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MSc Global Research Skills Virtual Field Course

Module titleMSc Global Research Skills Virtual Field Course
Module codeBIOM4047
Academic year2020/1
Module staff

Dr Christopher Laing (Convenor)

Duration: Term123
Duration: Weeks


Number students taking module (anticipated)


Description - summary of the module content

Module description

The Global Research Skills Virtual Field Course showcases the locations visited by the Centre for Ecology and Conservation (CEC) for teaching and research. It is a guided module run by staff that will introduce you to a wide range of examples from these locations that have been specifically designed to convey ecological research skills in an online environment appropriate for MSc students studying in the CEC. Organised by skill type, there are examples of behavioural observation, image analysis, distance sampling and biodiversity surveys that are brought to life with digital media so they can be studied remotely. Skills activities will be selected from a range of locations that could include Costa Rica, Yukon and Alaska, Kenya, Borneo and the Azores with new material being added all the time. The activities revolve around research questions that are central to the expertise of our staff such as understanding biodiversity, social behaviour and human-wildlife conflict. They include introductory videos, supporting literature and links to resources and datasets that are hosted on our bespoke web-based platform ‘FieldSite’. This platform has been designed by the CEC to ensure the clear and effective delivery of content for distance learning and to present a rich array of digital media that includes 360° photography, videos, photos, audio files and complex datasets. There are introductions to each location, staff videos that guide you through the activity, quizzes to test your knowledge and then digital resources to gather your datasets from. Each activity teaches field skills that are directly aligned with ecological research you can embark on locally to develop a research project with the same theme that links to your particular field of interest.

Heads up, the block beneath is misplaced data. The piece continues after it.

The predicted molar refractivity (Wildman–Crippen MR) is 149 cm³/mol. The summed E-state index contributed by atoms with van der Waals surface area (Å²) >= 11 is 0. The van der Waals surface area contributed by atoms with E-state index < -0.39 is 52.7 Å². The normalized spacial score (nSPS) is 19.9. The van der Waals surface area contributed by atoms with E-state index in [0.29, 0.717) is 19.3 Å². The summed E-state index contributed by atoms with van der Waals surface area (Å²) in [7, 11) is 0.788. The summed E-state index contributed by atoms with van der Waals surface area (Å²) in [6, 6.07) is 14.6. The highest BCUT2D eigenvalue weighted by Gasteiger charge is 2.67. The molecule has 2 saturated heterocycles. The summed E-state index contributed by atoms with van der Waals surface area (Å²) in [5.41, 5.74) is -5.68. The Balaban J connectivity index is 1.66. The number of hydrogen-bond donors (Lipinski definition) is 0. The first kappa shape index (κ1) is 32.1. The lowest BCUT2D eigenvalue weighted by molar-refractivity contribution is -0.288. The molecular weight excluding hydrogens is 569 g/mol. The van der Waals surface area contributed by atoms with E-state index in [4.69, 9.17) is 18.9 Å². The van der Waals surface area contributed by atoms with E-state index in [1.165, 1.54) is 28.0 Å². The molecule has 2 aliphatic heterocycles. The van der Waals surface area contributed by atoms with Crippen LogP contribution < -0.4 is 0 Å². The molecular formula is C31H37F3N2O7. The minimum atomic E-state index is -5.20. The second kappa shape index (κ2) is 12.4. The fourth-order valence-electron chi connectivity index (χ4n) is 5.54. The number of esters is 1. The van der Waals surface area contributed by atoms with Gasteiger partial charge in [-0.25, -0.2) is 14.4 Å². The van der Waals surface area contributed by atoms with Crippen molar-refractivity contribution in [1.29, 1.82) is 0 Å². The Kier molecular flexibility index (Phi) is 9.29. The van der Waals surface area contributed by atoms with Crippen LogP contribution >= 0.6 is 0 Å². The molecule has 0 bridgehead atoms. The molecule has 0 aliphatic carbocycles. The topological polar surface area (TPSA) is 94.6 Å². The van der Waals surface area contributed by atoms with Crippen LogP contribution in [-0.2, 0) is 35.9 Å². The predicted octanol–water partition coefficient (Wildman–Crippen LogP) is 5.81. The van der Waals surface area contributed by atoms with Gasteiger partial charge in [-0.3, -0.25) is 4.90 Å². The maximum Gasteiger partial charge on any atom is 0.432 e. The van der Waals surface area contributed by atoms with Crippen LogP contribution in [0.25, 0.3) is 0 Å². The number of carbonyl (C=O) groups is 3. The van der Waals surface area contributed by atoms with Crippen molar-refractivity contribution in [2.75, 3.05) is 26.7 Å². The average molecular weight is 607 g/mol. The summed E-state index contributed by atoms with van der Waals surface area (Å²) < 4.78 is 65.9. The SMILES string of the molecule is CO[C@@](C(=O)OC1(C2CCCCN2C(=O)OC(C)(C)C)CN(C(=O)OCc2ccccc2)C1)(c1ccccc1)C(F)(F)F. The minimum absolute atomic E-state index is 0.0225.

Module aims - intentions of the module

This module aims to develop your ecological field skills and demonstrate how to apply them to answer specific questions in evolutionary, behavioural and conservation ecology.  The survey methods we use apply to various taxonomic groups in a range of habitats.  During the field course you will learn how to apply those skills learnt to answer your own research questions. 

The skills you gain from these activities, teamwork, working with unfamiliar biodiversity, and problem-solving, will all be beneficial for careers in any scientific sector by developing or enhancing your employability. Transferrable skills to other sectors include:

  • Problem solving (linking theory to practice, responding to novel and unfamiliar problems, data handling),
  • Time management (managing time effectively individually and within a group),
  • Collaboration (taking initiative and leading others, supporting others in their work),
  • Self and peer review (taking responsibility for own learning, using feedback from multiple sources)

Intended Learning Outcomes (ILOs)

ILO: Module-specific skills

On successfully completing the module you will be able to...

  • 1. Understand and apply practical field techniques applicable to students studying evolution, behaviour, conservation & ecology
  • 2. Demonstrate a broad understanding of marine and terrestrial biodiversity in tropical to temperate ecosystems
  • 3. Design appropriate field methods to answer specific research questions, while minimising bias and allowing the appropriate testing of hypotheses.
  • 4. Collect data and interpret and communicate results from a research project

ILO: Discipline-specific skills

On successfully completing the module you will be able to...

  • 5. Describe in detail and analyse essential facts and theory across a sub-discipline of biosciences
  • 6. Analyse and evaluate independently a range of research-informed literature and synthesise research-informed examples from the literature into written work
  • 7. Identify and implement, with limited guidance, appropriate methodologies and theories for solving a range of complex problems in biosciences
  • 8. With minimal guidance, deploy established techniques of analysis, practical investigation, and enquiry within biosciences
  • 9. Describe and evaluate in detail approaches to our understanding of biosciences with reference to primary literature, reviews and research articles